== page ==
Emerging markets face another wave of ratings downgrades next year, with Brazil at risk of a cut to junk and the Africa/Middle East region potentially given a ‘negative outlook’, Fitch Ratings’ top sovereign analyst said in an interview.
Depressed commodity prices combined with mediocre global growth and the approach of the first U.S. interest rate rise in almost a decade are posing a threat to the ratings of developing countries, James McCormack, Fitch’s head of sovereigns, told Reuters.
The agency has cut the ratings of 12 commodity exporting emerging economies already this year, and 14 countries, including big names such as Brazil, Russia, South Africa and Nigeria are currently on downgrade warnings – or negative outlooks in rating agency parlance. Next year looks likely to be a similar story.
“I think that is a pattern we are going to continue to see into next year,” McCormack said.
“The Middle East and Africa is the region that will see the most downgrades. We have never had this region on negative outlook (where more than 20 percent of sovereigns have negative outlooks), but it is something we could do.”
For investors, one of the most pressing issues is that many of the big emerging markets are now teetering on the cusp of junk status after roughly a decade of investment grade benefits.
Fitch is the only one of the big three rating agencies that classes Russia as investment grade. All eyes are also on it to see if it follow S&P and cuts Brazil, also at the lowest investment rating BBB-, to junk.
Such a move could wipe over $20 billion off the value of Brazilian bonds, JPMorgan has predicted.
“Brazil looks to be the most vulnerable (to losing investment grade),” McCormack said, citing the country’s lack of fiscal consolidation as the biggest cause for concern.
“We will look at it again in early 2016. When things are deteriorating we need to look more frequently. It has only been a couple of months (since the last downgrade in October) but so far we haven’t really seen any improvement.”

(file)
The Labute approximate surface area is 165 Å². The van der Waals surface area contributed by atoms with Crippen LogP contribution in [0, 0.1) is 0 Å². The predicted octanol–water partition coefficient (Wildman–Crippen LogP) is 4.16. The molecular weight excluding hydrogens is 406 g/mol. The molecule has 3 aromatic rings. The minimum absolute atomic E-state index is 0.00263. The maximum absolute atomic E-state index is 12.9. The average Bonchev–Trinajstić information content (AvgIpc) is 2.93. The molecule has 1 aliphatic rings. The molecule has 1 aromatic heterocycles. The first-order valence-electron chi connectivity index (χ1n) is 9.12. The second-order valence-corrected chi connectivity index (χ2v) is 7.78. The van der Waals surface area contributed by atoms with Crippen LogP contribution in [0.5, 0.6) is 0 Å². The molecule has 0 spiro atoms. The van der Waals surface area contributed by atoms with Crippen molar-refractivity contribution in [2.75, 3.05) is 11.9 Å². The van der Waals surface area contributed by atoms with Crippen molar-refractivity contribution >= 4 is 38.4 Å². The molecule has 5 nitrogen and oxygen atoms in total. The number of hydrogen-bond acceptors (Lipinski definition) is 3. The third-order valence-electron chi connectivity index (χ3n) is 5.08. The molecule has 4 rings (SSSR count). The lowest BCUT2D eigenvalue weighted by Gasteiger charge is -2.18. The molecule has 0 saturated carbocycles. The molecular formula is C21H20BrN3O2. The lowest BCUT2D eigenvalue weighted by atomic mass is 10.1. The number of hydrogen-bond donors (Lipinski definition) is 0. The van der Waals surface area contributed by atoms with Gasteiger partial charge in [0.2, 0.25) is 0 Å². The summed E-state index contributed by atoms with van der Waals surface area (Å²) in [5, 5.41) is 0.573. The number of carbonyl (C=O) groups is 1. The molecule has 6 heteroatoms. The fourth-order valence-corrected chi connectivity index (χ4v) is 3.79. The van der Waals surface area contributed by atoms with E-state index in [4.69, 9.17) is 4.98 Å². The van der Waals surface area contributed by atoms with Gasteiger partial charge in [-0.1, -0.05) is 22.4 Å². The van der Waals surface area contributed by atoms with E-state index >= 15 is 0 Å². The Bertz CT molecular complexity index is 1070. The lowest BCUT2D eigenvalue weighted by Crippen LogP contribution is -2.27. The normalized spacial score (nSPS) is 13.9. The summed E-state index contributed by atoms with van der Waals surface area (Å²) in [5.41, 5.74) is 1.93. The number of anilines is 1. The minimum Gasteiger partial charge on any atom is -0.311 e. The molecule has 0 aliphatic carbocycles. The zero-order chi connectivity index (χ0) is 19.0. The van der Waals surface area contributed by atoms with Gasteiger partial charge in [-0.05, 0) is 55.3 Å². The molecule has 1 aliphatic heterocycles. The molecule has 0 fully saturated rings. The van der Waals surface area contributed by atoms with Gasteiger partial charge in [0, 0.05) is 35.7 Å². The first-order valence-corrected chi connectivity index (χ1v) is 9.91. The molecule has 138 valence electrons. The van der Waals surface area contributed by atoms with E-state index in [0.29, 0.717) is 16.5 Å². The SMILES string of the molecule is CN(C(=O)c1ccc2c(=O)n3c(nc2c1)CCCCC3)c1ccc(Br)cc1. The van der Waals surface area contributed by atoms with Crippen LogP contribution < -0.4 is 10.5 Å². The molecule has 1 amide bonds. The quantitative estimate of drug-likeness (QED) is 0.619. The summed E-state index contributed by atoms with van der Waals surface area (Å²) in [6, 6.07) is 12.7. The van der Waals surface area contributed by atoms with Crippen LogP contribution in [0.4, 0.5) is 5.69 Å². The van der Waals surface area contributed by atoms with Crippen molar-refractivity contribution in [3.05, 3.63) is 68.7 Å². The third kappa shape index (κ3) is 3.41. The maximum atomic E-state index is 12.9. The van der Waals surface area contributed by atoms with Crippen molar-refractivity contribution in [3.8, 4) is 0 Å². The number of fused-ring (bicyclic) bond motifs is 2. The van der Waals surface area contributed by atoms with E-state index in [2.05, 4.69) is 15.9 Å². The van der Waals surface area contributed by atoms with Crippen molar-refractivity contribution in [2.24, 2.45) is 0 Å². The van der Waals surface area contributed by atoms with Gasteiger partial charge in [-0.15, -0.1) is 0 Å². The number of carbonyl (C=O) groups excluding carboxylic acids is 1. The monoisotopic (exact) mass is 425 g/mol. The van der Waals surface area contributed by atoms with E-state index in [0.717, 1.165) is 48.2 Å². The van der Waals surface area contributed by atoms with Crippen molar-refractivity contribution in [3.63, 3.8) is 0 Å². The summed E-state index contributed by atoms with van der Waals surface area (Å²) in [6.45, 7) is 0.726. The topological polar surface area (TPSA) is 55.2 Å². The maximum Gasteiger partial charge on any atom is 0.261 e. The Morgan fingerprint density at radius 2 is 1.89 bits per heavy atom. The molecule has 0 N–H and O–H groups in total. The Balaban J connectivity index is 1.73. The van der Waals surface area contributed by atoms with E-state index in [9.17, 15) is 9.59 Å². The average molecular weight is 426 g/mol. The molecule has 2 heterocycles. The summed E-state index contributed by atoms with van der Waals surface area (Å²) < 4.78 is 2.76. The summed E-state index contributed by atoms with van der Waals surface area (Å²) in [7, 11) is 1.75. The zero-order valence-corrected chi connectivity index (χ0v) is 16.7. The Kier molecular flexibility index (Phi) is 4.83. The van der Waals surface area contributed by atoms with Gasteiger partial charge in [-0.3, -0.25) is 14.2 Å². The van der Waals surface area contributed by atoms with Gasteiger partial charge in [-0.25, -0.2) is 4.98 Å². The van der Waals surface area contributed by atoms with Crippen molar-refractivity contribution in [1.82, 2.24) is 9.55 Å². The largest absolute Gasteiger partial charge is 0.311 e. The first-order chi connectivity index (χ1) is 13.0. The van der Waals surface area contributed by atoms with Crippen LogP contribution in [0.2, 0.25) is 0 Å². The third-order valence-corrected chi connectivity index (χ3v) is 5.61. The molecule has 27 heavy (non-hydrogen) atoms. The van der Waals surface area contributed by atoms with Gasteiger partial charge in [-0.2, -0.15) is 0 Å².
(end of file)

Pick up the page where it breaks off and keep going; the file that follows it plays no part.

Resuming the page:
Ranked a notch higher at BBB, South Africa, which is seeing growth sapped by the commodity slump, inflation and electricity problems, is suffering “a slow and steady deterioration” in its finances.
“In some respects Russia looks the least vulnerable,” to losing investment grade, McCormack said, adding its response to the low oil prices has been better than AA Saudi Arabia’s “rather modest” cuts to its budget.
Expectations that the dollar will continue to rise as U.S. interest rates start going up, is an issue for emerging market ratings.
“If you look historically there is no relationship between the average emerging market rating and the Fed funds future rate but there is a very close relationship between the dollar and the EM average rating,” McCormack said.
For Europe, the biggest risk for 2016 was that fiscal consolidation fatigue would set in, rather than the rising tensions over the flood of Syrian refugees. A British vote to leave the European Union was another potential risk.
Meanwhile, Portugal, which has just ousted its government, could see its current ‘positive’ outlook pushed back to stable if “fiscal consolidation starts going in the opposite direction”, McCormack warned.
He said it was too early to say what an exit from the EU would mean for Britain’s relationship with Europe and its AA+ rating. Among the various exit scenarios, only if Scotland were then to break away from the UK was there hard analysis.
“When we looked at the impact of an independent Scotland on the UK rating last year in advance of the referendum, we saw debt-to-GDP would have gone up 10 percent,” McCormack said, adding that Scottish secession would immediately have a negative impact on the UK rating.